To estimate North Atlantic hurricane frequency from SST, we use a Poisson regression model developed by Vecchi et al.32, which is trained on the response of North Atlantic hurricane frequency across a range of climate perturbations in the GFDL-HiRAM 50 km global atmospheric TC permitting model64. The two predictors are the Atlantic Main Development Region SST Anomaly (MDR SSTA, 80°–20°W, 10°–25°N) and tropical mean SST Anomaly (TROP SSTA, 30°S–30°N). The original statistical model was developed using August–October SST anomalies, but the coefficients are recomputed using annual-mean SST anomalies for application to the reconstructed and modeled data in this study since the LMR SST reconstructions are estimates of the annual average. The rate parameter (L) of the Poisson model, which is its expected value, is determined by the SST indices through a logarithmic link function:

$$L=\exp \left({b}_{0}+{b}_{1}\cdot {{{{{{{{\rm{SSTA}}}}}}}}}_{{{{{{{{\rm{MDR}}}}}}}}}-{b}_{2}\cdot {{{{{{{{\rm{SSTA}}}}}}}}}_{{{{{{{{\rm{TROP}}}}}}}}}\right)$$

or equivalently,

$$L=\exp \left[{b}_{0}+{b}_{1}\cdot \left({{{{{{{{\rm{SSTA}}}}}}}}}_{{{{{{{{\rm{MDR}}}}}}}}}-{{{{{{{{\rm{SSTA}}}}}}}}}_{{{{{{{{\rm{TROP}}}}}}}}}\right)-\left({b}_{2}-{b}_{1}\right)\cdot {{{{{{{{\rm{SSTA}}}}}}}}}_{{{{{{{{\rm{TROP}}}}}}}}}\right]$$

where b0 = 1.707, b1 = 1.388 and b2 = 1.521. For major hurricanes (category 3–5), these coefficients are b0 = −0.01678, b1 = 2.195 and b2 = 1.791 based on similar training using the GFDL-AM2.5C360 25 km climate model simulations65. SSTA anomalies are computed against the 1982–2005 climatology. While we recognize that there are multiple statistical models that link hurricane activity to various types of external forcings, our choice of this SST-based model is motivated by the facts that it is physics-informed66 and has been widely used for seasonal and decadal hurricane prediction32,33, to interpret historical changes in hurricane frequency67 and for 21st-century hurricane projections68, and is consistent with the response to projected climate change across a range of high-resolution atmospheric models6,69. To reduce the biases of the MDR and TROP SST anomalies from LMR datasets, we linearly transformed SST anomalies from both the MDR-TROP (relative MDR SST anomaly) and TROP such that they share the same mean and standard deviation values with modern observed values from version 1 of the Hadley Center Sea Ice and Sea Surface Temperature dataset (HadISST1)70 for the 40-year lowpass filtered time series over the period from 1870 to 2000.

Hurricanes in GCM simulations

We use a 2000-year PI control climate model simulation that uses the hurricane-permitting Forecast-oriented Low Ocean Resolution (FLOR33) version of the GFDL Coupled Model version 2.5 (CM2.5; Delworth et al. 2012). This model has a resolution of 50 km in the atmosphere and over land but a lower resolution (~1°) over the ocean and sea ice to allow relatively efficient computational costs while still skillfully simulating TC climatology. The model simulation is forced using the Coupled Model Intercomparison Phase 5 (CMIP5) historical forcings fixed at their 1860 levels for 2000 years.

Tropical cyclones in this model are tracked using instantaneous 6-hourly outputs of 10-m winds, 850 hPa vorticity, sea level pressure (SLP), and mid-tropospheric temperature65,71,72. We first track the storms based on SLP, where a maximum 850-hPa cyclonic vorticity magnitude of at least 1.5 × 10−4 s−1 is applied. Then, three lifetime-related conditions are applied on each storm track to get only long-lived TCs: (1) 72 h of total lifetime, (2) 48 h of cumulative warm core condition, and (3) 36 consecutive hours of both warm core and maximum 10-m wind speed greater than 15.75 ms−1. The warm core condition here means the maximum middle-troposphere (300–500 hPa) temperature is encircled by a 1 °C (critical temperature difference) contour and is no more than 110 km (offset radius) from the storm center of SLP.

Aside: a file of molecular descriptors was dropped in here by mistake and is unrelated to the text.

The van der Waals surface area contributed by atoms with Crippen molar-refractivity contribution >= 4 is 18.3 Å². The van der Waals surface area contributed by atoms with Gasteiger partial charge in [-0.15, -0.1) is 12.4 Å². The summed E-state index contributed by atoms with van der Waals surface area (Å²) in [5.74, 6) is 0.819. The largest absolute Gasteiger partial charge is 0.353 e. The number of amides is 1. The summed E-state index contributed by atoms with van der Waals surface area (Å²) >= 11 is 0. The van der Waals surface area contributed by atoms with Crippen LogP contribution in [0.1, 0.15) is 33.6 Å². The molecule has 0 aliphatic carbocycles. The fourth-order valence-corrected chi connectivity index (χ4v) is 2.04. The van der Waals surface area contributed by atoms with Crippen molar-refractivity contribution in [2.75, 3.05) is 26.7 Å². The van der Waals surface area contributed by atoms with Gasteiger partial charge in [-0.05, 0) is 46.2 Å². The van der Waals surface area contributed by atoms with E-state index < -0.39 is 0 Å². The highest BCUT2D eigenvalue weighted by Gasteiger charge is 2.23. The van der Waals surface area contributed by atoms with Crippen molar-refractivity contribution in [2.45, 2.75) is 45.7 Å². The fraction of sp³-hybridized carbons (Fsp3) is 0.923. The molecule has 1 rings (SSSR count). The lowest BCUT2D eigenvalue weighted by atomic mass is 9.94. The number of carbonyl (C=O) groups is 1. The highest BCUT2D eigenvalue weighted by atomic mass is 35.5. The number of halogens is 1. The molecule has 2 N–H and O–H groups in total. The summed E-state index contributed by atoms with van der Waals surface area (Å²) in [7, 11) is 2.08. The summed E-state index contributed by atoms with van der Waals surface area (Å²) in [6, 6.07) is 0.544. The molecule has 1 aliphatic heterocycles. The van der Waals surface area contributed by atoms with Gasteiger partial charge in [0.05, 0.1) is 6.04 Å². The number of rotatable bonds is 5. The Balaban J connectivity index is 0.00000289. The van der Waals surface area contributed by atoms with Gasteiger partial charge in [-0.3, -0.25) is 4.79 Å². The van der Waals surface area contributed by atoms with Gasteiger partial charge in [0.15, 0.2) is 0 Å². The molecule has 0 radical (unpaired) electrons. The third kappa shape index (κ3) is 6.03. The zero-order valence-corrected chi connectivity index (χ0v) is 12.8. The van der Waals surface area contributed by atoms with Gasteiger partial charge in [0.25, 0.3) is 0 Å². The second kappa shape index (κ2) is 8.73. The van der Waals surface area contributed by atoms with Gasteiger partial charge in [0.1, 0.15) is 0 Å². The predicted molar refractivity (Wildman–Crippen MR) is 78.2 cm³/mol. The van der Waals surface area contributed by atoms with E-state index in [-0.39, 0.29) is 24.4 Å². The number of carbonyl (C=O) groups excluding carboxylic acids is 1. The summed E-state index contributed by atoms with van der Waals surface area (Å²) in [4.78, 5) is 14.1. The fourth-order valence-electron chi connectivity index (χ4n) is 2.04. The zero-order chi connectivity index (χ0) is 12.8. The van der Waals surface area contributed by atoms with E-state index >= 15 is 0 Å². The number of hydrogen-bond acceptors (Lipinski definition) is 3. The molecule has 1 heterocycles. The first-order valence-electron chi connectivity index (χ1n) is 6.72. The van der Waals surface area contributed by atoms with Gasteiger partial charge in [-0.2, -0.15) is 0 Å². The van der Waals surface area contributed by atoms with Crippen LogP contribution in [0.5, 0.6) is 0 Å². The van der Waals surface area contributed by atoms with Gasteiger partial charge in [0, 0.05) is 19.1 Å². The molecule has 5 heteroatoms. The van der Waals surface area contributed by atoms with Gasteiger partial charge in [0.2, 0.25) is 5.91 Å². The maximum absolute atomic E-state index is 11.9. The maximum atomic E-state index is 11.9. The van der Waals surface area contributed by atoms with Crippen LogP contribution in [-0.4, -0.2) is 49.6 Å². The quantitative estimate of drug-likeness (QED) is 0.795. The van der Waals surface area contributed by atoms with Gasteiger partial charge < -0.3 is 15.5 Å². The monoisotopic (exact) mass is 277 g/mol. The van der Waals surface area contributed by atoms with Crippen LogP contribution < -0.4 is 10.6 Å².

We use the SST-based statistical model to emulate hurricane activity from the NCAR CESM1 Last Millennium Ensemble (LME) project38. The NCAR/CESM climate model used in the LME simulations, unlike the hurricane-permitting FLOR model, has a relatively low resolution of around 200 km and thus is not able to simulate hurricanes directly. The LME project includes historical simulations with both full forcings (13 ensemble members) and partial forcing over the last millennium. Partial forcing experiments (in which only one forcing is transient throughout the last millennium with all other forcings fixed at year 850 values) include 3 ensemble members from the greenhouse gases-only experiment (GHG); 5 volcanic-only (VOLC_GRA) ensemble members; 3 members from the land use only ensemble (LULC_HurttPongratz); 4 members from the solar only ensemble (SSI_VSK_L); 3 members from the orbital only ensemble (ORBITAL) and 3 members from the ozone-aerosol only ensemble (OZONE_AER). We also included the year 850 control (0850cntl) simulation, where all the forcings are fixed at the year 850 values for 1156 years.

Lowpass filter and correlation significance test

To focus on hurricane variability for multi-decadal and longer time scales, a forward-backward second-order Butterworth lowpass filter with a cutoff period of 40 years is applied to all the time series in this study. To test the statistical significance of correlations, we apply the classic Student’s t-test but take into account the effective sample size73. We have also conducted the alternative non-parametric test of phase randomization74,75 and found the results are mostly in agreement.